Krissie and I just finished watching Art and Copy, and while I was hoping to feel excited about advertising after watching it, it left me with a sour taste in my mouth about the business. Ben Malbon posted a similar reaction a few minutes ago on the Twitternets:
"Just finished watching 'Art & Copy'; nice film, but left me feeling melancholic vs euphoric. A little bit too much nostalgia."
Some great stories told by great people, but ultimately it sort of felt like a VH-1 Rockumentary about Woodstock.
"We sure did change the world" says a wistful aging rockstar as he stares off into the distance.
Where was the spit and venom about the future? Why was the newest campaign featured nearly 10 years old?
Surely the point was to just tell some great stories about advertising legends, but why do I feel like I've just attended an open casket wake?
Gaming companies are notorious for saying ill-advised things during interviews and press conferences. I think it must have something to do with the fact that the people that make the games are geeks and the other people are professional marketing people that often give the impression that they don't care about making games. Replace their company with a cracker factory and they might hardly notice, except that the data would change.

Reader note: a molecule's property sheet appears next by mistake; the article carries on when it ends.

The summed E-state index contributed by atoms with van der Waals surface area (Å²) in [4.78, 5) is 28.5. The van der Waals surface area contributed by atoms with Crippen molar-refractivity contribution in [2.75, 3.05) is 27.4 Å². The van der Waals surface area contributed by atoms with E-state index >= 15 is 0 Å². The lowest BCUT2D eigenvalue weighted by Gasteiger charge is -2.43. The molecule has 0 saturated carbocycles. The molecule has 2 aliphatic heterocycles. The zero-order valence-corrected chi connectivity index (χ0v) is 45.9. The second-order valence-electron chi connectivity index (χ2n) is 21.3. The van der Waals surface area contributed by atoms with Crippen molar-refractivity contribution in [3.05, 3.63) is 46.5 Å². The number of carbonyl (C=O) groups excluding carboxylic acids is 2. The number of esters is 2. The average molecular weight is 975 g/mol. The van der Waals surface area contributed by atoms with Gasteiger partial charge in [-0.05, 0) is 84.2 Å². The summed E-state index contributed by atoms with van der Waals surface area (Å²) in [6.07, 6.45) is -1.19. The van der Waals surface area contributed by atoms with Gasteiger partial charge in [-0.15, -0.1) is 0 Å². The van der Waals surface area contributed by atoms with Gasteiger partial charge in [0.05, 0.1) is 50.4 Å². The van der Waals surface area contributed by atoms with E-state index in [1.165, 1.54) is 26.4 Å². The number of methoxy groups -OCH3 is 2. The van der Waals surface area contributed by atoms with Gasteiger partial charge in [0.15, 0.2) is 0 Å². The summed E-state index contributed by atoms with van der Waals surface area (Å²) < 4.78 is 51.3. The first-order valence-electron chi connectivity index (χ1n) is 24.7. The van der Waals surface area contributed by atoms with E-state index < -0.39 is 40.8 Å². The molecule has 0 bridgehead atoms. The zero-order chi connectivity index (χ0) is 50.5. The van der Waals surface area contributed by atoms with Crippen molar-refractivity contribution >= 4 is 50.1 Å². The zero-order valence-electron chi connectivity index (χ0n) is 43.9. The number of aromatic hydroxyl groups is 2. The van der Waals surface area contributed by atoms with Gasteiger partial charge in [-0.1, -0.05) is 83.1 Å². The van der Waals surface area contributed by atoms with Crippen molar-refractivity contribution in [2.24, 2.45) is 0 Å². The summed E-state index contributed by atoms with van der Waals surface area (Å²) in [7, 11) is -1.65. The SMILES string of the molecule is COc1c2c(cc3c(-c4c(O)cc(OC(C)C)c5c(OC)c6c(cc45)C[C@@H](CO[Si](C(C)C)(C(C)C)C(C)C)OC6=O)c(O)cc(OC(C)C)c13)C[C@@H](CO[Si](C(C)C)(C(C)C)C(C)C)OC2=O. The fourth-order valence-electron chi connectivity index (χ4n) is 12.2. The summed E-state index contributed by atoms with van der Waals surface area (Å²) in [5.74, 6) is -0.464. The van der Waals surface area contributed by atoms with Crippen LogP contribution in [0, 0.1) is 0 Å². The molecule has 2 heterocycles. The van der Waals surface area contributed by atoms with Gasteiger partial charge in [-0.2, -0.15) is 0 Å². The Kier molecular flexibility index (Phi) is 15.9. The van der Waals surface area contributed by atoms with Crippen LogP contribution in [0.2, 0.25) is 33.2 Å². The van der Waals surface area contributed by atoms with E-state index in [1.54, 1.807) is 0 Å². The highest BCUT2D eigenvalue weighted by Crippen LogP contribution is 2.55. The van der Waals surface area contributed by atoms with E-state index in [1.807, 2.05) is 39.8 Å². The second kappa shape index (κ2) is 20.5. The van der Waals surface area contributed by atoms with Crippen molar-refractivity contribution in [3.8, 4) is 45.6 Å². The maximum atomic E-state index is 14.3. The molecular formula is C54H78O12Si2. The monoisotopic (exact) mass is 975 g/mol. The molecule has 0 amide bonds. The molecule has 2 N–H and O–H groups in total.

Anyways, IGN has taken some of the most notorious misfires that have come out of the gaming industry and turned them into Soviet propaganda posters. The results are mixed as most of the quotations don't work as propaganda at all, but I enjoyed these threefour (whoops):
Archinect is holding a zine workshop this month taught by designer Alex DeArmond. They are taking a very cool, low tech approach to putting these things together. No computers allowed. Research done in the library, cutting and pasting involving paper cuts and actual paste. Seems like a great way to keep people in touch with working with their hands. I wouldn't know how to do a lot of that stuff by hand, but it sounds like it would be fun to learn.